Infants change significantly when it comes to physical development, organ growth and maturation in the first years of life. This leads to specific nutritional requirements during infancy and toddlerhood.


The growth of infants is dependent on a number of nutrients. Proteins are indispensable as building blocks for all body cells. Therefore, we aim to optimize digestibility of our proteins. Growing also requires a lot of energy. Fats, proteins and carbohydrates (i.e. lactose for infants9) are the main sources of energy.

Demineralised whey

Protein intake is essential for infant growth (weight and height), body composition, neurodevelopment, appetite and hormonal regulation10. Breast milk contains high levels of whey proteins compared to caseins10-12, while in cow’s milk, more casein is present than whey protein. Therefore in infant formula, whey protein is added to skimmed milk powder in order to adapt the whey:casein ratio originally present in cow’s milk.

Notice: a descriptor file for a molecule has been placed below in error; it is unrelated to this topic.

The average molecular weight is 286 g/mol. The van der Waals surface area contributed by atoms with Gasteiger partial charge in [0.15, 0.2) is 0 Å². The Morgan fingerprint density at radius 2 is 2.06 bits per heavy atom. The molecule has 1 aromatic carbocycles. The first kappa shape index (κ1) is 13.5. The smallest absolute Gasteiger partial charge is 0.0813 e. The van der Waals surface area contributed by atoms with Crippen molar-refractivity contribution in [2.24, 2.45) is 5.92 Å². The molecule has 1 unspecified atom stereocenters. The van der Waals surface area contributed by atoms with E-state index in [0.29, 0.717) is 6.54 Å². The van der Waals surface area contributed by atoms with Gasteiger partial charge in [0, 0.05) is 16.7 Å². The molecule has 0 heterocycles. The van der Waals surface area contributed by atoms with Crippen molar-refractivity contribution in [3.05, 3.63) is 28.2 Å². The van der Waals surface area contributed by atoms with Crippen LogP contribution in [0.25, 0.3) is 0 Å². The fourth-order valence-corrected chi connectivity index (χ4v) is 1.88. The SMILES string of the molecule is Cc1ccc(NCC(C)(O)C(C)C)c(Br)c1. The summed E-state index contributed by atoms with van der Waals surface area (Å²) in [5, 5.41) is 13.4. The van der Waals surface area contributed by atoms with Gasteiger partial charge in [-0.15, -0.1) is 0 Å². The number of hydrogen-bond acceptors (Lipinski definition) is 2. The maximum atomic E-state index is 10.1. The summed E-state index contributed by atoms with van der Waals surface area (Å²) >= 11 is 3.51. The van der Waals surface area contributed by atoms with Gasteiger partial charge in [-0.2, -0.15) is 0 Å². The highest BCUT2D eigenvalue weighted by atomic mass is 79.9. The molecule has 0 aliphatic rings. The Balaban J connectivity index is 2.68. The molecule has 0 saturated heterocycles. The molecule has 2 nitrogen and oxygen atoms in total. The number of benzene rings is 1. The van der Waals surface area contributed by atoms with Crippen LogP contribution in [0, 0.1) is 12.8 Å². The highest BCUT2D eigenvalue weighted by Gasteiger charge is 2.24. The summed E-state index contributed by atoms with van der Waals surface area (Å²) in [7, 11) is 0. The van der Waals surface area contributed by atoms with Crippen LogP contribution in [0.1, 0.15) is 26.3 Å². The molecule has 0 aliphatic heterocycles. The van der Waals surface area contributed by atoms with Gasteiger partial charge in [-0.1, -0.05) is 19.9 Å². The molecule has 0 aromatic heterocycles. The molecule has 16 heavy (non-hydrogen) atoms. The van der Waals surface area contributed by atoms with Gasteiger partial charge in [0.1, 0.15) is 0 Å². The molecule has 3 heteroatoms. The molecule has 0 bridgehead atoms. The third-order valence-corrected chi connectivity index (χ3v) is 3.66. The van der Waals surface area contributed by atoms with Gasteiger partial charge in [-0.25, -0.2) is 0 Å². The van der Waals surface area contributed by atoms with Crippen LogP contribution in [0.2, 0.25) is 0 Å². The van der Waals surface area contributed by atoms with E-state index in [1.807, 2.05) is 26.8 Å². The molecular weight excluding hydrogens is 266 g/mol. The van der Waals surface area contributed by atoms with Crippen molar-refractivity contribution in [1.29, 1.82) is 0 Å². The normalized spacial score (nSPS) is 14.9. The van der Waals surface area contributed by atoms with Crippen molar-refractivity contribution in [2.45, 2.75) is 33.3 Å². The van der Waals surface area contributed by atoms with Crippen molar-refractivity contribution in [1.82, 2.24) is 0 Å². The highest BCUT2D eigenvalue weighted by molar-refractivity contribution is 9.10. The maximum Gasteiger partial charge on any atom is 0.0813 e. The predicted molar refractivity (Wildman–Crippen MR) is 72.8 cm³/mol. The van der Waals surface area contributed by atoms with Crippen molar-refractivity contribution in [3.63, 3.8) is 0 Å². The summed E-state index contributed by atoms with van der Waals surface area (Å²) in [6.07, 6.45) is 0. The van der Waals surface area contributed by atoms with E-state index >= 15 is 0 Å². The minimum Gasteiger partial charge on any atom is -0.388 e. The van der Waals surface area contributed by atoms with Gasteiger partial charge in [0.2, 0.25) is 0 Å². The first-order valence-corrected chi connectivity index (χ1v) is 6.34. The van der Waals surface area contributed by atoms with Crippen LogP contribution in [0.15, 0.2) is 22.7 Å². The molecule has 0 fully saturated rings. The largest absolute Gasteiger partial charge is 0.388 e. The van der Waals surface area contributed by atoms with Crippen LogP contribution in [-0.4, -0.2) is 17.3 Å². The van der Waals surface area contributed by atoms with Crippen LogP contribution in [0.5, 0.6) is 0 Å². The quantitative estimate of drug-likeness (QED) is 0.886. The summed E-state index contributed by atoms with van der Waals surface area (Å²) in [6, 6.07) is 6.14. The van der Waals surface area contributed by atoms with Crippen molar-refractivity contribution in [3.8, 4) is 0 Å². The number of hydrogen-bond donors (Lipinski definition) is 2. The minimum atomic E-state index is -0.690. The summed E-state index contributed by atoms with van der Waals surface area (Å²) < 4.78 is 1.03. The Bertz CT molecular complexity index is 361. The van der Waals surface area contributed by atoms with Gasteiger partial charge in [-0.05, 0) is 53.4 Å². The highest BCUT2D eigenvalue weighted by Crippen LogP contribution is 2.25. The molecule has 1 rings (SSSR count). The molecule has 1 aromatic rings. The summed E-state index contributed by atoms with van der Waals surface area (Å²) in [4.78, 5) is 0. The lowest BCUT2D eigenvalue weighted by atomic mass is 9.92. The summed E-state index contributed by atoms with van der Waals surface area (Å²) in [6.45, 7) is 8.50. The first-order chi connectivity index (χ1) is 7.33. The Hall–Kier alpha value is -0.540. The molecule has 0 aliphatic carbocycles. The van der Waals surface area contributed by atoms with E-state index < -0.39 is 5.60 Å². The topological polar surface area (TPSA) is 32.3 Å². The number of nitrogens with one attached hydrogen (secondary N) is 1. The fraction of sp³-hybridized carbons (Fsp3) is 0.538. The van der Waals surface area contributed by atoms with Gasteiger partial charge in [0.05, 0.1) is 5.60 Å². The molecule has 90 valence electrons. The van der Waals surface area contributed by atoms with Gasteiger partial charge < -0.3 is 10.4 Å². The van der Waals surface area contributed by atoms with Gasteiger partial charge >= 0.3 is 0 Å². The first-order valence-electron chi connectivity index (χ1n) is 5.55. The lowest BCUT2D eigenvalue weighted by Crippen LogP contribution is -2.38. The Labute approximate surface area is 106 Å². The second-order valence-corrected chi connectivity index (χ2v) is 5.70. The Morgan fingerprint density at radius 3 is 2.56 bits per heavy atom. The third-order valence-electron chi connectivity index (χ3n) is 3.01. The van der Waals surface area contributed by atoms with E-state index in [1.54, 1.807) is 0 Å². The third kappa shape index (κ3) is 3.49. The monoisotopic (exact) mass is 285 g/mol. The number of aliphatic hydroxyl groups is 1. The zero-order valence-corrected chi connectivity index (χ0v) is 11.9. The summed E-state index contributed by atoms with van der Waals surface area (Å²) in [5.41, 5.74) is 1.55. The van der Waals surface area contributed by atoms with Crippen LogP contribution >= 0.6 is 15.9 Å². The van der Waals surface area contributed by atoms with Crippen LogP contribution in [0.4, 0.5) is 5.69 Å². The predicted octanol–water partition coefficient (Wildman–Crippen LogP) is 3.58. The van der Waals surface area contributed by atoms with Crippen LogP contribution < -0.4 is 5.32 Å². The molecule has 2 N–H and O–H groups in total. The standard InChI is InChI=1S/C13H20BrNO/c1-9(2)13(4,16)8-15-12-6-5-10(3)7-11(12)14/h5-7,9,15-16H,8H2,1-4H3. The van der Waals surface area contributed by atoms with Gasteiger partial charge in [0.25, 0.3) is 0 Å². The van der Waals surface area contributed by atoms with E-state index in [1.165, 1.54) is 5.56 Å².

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In human milk, the most dominant carbohydrate is lactose, providing approximately 40% of the energetic value and human milk contains the highest amount of lactose compared to other mammals13. Digestion of lactose supplies the body with glucose and galactose.

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Milk fat

Fat is an important component of the infant’s diet, delivering around 50% of the energy a baby requires14. In addition, fat also provides valuable nutrients, such as essential fatty acids, fat soluble and vitamins needed for growth and development.

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